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Lapdogs: How the Press Rolled Over for Bush

Lapdogs: How the Press Rolled Over for Bush

3.5 4
by Eric Boehlert

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Lapdogs is the first book to demonstrate that, for the entire George W. Bush presidency, the news media have utterly failed in their duty as watchdog for the public. In blistering prose, Eric Boehlert reveals how, time after time, the press chose a soft approach to covering the government, and as a result reported and analyzed crucial events incompletely and

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Lapdogs 3.5 out of 5 based on 0 ratings. 4 reviews.
Anonymous More than 1 year ago
Guest More than 1 year ago
Umm, right wing media???? What planet does this fellow live on? The same media that gave Bill Clinton a pass on sexual harassment, and the unbelievable suicide of Vince Foster and Hillary's Rose Law Firm billing records has somehow become right wing? Perhaps, the problem is that America is under assault from islamo-fascism, and Bush is defending America. Unless you have a problem with defending America. Perhaps that is the real problem here.
Guest More than 1 year ago
I've read a lot of GWBush-era books in the past 3 years. This was among the best and timeliest. Reading Boehlert's book suffered from the book's many typos (one every other page, seemingly). But the book was worth its price, filling in many of the gaps found missing in earlier accounts of the mainstream media's failures.
Guest More than 1 year ago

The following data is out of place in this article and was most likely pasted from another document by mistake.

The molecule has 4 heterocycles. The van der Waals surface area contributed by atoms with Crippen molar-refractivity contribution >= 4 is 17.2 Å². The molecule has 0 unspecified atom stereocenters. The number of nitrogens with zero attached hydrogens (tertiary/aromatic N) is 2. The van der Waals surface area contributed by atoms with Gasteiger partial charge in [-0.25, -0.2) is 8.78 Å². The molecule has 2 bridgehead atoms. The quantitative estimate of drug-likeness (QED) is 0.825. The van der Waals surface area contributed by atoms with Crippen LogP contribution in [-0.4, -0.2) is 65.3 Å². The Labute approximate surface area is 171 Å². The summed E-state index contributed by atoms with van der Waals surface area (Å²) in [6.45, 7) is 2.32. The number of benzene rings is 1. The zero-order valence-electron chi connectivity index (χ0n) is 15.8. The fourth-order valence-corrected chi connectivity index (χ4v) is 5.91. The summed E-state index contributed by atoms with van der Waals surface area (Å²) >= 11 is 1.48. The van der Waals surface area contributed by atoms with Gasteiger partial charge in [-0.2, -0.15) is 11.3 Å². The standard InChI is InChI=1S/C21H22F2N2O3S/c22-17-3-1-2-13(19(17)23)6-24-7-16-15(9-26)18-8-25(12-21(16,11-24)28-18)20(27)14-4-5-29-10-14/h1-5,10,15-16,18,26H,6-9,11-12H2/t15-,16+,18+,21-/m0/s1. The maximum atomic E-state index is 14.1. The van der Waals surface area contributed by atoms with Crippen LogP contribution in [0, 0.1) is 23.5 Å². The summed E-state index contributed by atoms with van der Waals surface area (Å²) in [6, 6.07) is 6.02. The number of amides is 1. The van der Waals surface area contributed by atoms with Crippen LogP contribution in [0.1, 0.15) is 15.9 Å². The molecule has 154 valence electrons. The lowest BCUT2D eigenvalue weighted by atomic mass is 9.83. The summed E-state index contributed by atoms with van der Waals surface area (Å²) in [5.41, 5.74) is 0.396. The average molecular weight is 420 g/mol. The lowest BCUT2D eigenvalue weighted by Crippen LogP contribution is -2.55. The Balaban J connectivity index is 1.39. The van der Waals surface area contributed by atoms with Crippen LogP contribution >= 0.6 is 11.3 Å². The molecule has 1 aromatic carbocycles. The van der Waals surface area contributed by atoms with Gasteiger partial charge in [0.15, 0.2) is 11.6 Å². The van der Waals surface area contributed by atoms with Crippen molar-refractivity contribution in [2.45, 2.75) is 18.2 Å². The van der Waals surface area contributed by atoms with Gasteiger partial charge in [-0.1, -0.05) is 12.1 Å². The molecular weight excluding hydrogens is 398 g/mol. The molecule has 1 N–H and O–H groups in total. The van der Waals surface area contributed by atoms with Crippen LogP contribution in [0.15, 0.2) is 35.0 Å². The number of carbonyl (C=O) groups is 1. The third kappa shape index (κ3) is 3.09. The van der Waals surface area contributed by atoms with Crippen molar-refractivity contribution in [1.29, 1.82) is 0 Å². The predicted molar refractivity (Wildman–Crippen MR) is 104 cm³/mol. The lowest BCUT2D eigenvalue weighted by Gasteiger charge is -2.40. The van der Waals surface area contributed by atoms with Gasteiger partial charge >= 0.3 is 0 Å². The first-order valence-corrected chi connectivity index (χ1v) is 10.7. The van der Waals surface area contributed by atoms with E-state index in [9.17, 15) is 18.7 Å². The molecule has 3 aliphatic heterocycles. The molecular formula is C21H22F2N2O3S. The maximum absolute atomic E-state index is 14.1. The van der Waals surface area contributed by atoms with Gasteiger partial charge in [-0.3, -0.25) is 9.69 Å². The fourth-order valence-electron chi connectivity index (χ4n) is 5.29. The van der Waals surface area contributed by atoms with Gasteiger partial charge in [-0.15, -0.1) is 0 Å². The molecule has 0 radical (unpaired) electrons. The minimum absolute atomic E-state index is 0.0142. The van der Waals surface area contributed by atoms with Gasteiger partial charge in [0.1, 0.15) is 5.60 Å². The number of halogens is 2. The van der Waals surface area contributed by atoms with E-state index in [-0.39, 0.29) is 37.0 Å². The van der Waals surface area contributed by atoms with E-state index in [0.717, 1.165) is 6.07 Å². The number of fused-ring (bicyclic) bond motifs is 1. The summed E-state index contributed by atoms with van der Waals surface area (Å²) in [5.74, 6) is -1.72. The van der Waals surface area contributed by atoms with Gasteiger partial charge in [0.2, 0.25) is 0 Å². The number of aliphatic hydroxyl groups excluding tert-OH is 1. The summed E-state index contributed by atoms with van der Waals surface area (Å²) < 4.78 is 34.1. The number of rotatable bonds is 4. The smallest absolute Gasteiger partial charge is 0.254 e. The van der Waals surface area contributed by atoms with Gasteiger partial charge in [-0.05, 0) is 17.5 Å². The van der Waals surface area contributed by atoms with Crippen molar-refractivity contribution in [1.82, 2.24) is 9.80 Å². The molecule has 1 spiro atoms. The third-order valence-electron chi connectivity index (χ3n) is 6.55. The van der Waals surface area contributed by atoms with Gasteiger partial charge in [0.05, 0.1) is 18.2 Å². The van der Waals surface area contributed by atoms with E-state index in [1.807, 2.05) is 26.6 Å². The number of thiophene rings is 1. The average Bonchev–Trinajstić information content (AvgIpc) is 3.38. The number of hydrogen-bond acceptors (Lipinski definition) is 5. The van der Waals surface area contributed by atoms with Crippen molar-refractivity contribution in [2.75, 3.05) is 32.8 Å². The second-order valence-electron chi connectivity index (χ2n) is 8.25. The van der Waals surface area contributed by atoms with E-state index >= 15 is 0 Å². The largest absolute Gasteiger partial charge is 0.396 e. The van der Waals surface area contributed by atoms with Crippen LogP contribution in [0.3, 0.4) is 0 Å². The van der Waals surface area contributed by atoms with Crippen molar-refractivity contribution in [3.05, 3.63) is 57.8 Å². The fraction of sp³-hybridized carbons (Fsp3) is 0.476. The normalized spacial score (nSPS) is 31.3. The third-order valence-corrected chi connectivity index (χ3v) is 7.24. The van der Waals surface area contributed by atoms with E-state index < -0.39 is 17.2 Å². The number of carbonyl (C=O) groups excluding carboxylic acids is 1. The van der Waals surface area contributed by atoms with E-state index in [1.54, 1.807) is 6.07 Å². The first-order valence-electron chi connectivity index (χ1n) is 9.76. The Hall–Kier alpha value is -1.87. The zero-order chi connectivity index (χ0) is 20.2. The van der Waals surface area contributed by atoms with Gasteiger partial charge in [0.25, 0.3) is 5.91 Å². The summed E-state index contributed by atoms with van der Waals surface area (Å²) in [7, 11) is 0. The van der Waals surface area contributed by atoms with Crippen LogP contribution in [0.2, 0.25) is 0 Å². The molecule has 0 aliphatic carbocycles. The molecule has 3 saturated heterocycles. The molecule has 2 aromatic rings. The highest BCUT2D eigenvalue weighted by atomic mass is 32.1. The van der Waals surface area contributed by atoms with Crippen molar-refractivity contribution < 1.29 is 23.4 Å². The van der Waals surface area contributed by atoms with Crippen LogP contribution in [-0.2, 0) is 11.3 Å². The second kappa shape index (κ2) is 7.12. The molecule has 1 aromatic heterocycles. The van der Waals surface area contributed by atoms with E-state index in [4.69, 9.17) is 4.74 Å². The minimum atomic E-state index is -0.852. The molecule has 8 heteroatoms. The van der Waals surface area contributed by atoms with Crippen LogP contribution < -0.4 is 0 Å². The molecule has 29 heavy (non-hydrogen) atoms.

Compliant, timid, slow-footed, afflicted with ¿lazy indifference,¿ and ¿obediently in step¿ with the Bush administration, the mainstream media is scolded by the author for demonstrating excessive deference to the agenda of the political right. Fearful of the charge of reporting with a ¿liberal bias¿ and lack of patriotism, mainstream news organizations (from the Washington Post, Newsweek, NBC, ABC, AP across the board) have let the country down. Consequently, they shoulder a distinct responsibility for the uncertain state of the union. Prolonged and widespread ¿media malpractice¿ has contributed to the Iraq quagmire, burgeoning deficits, eviscerated civil liberties, and confused evaluations of the true terrorist threat. These are among the problems flagging a press corps that at least until Katrina was somnambulant while gathering news. Thoughtful elements within the journalistic profession have pleaded mea culpa citing the disastrously incomplete and incompetent reporting prior to the invasion of Iraq. Rising far above being a mere diatribe against a negligent or rightward leaning journalistic establishment, Lapdogs is infused with documentation, detail, and chronology and thereby becomes scholarly all the while remaining eminently readable with a conversational style. By using techniques of content analysis bolstered by a close knit logical reasoning worthy of Bill Buckley, Boehlert convincingly illustrates how the mainstream media scrutinizes liberal politics more harshly, or dismissively, than conservative politics, how conservatives more often than liberals get away with fabricating reality, and why liberals could never get by with using the type of hate filled campaigns employed by the attack dogs on the right. Lapdogs can also be viewed as a series of enlightening case studies about mainstream news reporting. The scant coverage afforded the Downing Street memo until six weeks after its publication illustrates press lethargy and indifference. Tomlinson¿s bullying of PBS and the efforts of the Bush Administration to purchase journalists with cash illustrates right wing attempts to subvert of the First Amendment. The journalistic pass given George W. Bush¿s National Guard service is contrasted with the eager coverage and higher credibility the journalistic profession gave to O¿Neill¿s Swift Boat smears against John Kerry. ABC¿s internet blog The Note is taken to task for its uncritical promotion of Bush¿s Iraq policies. The CBS ¿ Dan Rather document scandal is portrayed as a stupid mistake, but also as a distraction from the larger issue of the true content of the Bush¿s National Guard record. Numerous instances of self-censorship are detailed such as editorial decisions to keep photographs of dead and wounded civilians and soldiers off TV and the mainstream media¿s shunning and ridicule of Scott Ritter who before the war in Iraq proclaimed that there were no WMDs. Also cited are examples of reporters receiving promotions or demotions depending upon their attitude toward the war in Iraq in its early stages. Finally, the run up to the war with Iraq under cover of WMDs is the capstone case study in pure journalistic negligence and lasting disservice to the American people. Helping to fill the void left by the mainstream media¿s new casualness toward critical issues are the bloggers who check facts and insist on coverage. Along with Jay Rosen of NYU, Boehlert sees bloggers taking up some of the slack left by the merger of news as entertainment whereby depth and understanding are sacrificed to the needs of corporate sponsorship. Of course, the mainstream media began taking closer looks after Katrina as the poll numbers sank with the American public outrunning the news dispensers. In sum, Boehlert¿s Lapdogs successfully turns the tables on Bernard Goldberg¿s Bias and goes a long way toward explaining why the mainstream media has not done the job that we have a right to expect of